Japan's core machinery orders rose 2.6 percent in October from the previous month to JPY 704.4 billion (USD 8.5 billion) for the first increase in three months, the government said Wednesday. The figure rebounded from the 4.3 percent contraction in September, according to data released by the Cabinet Office. Core private-sector orders, which exclude volatile demand from electric utilities and for ships, are considered a key indicator of corporate capital spending in the next three to six months.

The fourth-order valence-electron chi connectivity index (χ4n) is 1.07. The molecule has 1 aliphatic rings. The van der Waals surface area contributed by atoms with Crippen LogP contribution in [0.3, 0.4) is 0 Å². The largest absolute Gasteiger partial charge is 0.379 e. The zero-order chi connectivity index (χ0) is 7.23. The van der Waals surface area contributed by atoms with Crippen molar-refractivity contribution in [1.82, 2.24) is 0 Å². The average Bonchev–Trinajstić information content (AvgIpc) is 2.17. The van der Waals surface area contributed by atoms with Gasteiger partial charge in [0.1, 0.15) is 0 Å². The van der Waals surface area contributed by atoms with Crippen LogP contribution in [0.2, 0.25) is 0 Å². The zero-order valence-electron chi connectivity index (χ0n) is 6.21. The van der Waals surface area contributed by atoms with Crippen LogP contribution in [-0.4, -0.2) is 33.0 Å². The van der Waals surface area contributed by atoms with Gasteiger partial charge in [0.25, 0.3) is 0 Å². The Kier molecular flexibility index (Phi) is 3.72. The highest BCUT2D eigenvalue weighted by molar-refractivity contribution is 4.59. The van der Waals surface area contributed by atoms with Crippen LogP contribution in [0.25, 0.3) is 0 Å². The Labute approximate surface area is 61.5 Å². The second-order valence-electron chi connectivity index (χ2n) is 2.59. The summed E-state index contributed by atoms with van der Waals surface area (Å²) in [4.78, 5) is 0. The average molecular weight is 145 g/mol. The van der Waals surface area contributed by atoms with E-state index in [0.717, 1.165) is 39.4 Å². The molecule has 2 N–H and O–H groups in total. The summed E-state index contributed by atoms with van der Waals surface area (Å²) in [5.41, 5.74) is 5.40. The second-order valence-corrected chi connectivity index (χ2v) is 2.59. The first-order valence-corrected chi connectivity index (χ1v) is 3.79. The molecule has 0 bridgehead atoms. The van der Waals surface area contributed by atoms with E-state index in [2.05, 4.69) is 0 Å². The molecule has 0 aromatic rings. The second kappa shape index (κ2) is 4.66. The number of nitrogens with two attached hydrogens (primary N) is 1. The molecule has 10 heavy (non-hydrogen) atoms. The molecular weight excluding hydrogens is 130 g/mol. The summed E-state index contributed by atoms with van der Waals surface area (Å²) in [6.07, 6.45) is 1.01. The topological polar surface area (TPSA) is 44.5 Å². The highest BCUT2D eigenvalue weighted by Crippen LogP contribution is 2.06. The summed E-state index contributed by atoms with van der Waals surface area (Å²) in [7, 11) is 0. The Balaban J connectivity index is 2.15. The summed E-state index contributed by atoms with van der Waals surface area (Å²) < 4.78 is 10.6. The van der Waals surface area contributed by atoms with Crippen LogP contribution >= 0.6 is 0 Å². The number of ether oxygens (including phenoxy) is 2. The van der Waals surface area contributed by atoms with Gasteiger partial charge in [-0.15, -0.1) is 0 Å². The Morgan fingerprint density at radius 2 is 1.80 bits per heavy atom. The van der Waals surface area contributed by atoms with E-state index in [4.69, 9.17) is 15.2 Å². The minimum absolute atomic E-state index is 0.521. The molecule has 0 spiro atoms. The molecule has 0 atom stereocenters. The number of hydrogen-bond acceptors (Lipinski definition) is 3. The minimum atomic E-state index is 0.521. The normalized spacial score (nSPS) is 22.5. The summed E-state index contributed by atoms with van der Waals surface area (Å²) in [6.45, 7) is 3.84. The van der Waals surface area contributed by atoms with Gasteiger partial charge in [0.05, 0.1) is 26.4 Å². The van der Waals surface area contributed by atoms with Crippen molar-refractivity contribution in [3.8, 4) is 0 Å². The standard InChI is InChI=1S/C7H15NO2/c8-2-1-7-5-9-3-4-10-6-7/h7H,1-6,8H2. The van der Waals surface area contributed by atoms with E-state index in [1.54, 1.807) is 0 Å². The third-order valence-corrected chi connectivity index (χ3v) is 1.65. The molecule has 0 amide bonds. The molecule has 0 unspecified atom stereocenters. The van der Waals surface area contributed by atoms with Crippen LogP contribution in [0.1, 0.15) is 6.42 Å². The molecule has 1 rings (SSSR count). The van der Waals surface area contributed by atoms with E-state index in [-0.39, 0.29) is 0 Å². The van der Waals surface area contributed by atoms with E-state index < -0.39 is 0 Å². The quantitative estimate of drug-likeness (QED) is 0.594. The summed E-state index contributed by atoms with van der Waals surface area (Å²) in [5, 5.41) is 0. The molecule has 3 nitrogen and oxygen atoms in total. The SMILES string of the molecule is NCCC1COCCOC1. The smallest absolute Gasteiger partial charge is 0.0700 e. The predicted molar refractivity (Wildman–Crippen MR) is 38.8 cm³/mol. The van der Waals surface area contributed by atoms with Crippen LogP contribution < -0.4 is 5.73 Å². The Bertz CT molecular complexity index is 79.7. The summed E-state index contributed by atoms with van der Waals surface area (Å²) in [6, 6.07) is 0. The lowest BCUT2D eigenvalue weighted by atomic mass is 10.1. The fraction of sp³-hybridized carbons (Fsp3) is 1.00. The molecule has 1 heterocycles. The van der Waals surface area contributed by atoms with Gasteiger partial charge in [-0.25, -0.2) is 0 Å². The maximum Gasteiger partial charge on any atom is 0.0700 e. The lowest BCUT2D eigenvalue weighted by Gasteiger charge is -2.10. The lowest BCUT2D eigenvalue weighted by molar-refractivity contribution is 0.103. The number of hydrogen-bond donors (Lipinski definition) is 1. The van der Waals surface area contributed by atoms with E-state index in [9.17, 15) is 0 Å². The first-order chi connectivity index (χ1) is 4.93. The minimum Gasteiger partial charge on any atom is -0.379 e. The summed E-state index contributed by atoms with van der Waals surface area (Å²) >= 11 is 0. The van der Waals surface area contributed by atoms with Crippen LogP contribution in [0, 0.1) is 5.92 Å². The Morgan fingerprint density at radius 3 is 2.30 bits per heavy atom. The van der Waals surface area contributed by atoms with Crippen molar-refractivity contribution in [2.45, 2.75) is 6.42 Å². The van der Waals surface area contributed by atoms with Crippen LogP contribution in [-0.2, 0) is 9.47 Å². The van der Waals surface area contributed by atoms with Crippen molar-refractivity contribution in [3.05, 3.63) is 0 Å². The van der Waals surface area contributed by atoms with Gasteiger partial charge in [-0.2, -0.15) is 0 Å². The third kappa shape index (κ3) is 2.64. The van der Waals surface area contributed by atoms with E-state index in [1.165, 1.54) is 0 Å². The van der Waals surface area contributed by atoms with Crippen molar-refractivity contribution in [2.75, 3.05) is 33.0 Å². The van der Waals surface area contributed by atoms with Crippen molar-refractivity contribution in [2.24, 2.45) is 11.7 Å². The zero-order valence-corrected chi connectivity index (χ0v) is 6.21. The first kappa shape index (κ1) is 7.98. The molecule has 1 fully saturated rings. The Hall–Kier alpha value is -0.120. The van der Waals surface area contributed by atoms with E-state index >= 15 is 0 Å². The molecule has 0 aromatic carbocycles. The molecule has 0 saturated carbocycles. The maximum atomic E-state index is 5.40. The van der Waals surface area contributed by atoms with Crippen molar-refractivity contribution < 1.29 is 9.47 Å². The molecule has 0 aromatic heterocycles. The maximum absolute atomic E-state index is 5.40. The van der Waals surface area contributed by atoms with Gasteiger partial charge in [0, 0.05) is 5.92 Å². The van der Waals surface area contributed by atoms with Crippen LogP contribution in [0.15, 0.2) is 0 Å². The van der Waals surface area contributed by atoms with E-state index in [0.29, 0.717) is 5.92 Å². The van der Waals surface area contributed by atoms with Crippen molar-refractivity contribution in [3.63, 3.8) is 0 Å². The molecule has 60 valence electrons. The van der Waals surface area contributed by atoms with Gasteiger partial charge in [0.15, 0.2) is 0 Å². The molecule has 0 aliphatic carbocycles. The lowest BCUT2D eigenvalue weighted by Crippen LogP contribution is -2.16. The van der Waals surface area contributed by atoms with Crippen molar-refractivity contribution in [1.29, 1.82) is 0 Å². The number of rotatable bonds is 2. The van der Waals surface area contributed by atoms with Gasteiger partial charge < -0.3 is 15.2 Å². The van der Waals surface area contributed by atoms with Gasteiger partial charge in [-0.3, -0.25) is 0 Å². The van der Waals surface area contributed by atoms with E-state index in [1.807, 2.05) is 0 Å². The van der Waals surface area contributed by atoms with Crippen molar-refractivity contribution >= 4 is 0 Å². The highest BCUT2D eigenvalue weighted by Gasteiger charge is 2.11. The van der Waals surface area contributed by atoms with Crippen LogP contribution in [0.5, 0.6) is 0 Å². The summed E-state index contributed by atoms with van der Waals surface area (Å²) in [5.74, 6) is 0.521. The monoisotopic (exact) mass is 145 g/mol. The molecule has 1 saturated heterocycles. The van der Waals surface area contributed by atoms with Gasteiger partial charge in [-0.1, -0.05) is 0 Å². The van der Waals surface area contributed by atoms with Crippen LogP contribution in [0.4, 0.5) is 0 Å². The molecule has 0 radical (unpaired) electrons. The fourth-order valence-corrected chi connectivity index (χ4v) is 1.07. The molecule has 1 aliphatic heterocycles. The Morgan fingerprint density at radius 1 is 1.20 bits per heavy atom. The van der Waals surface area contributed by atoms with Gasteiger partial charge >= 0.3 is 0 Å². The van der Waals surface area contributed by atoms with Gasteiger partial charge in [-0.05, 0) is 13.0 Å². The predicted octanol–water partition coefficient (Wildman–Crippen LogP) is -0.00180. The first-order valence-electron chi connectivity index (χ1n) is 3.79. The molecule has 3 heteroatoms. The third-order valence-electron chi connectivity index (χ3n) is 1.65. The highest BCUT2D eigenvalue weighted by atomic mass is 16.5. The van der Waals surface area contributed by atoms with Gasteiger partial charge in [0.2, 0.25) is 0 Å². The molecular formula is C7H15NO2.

By industry, orders from manufacturers fell 3.6 percent month-on-month in October while those from non-manufacturers grew 2.8 percent. Overseas demand, an indicator of future Japanese exports, rose 9.4 percent for the first gain in two months. Despite the rise, the Cabinet Office downgraded its overall assessment for the first time since June, saying, "The machinery orders have been weakening." The office previously said that the orders have been seesawing.
On Monday, the Cabinet Office confirmed Japan's economy shrank in the July-September period for a second consecutive quarter of contraction, indicating that the country is slipping into a recession due to sluggish exports and external demands.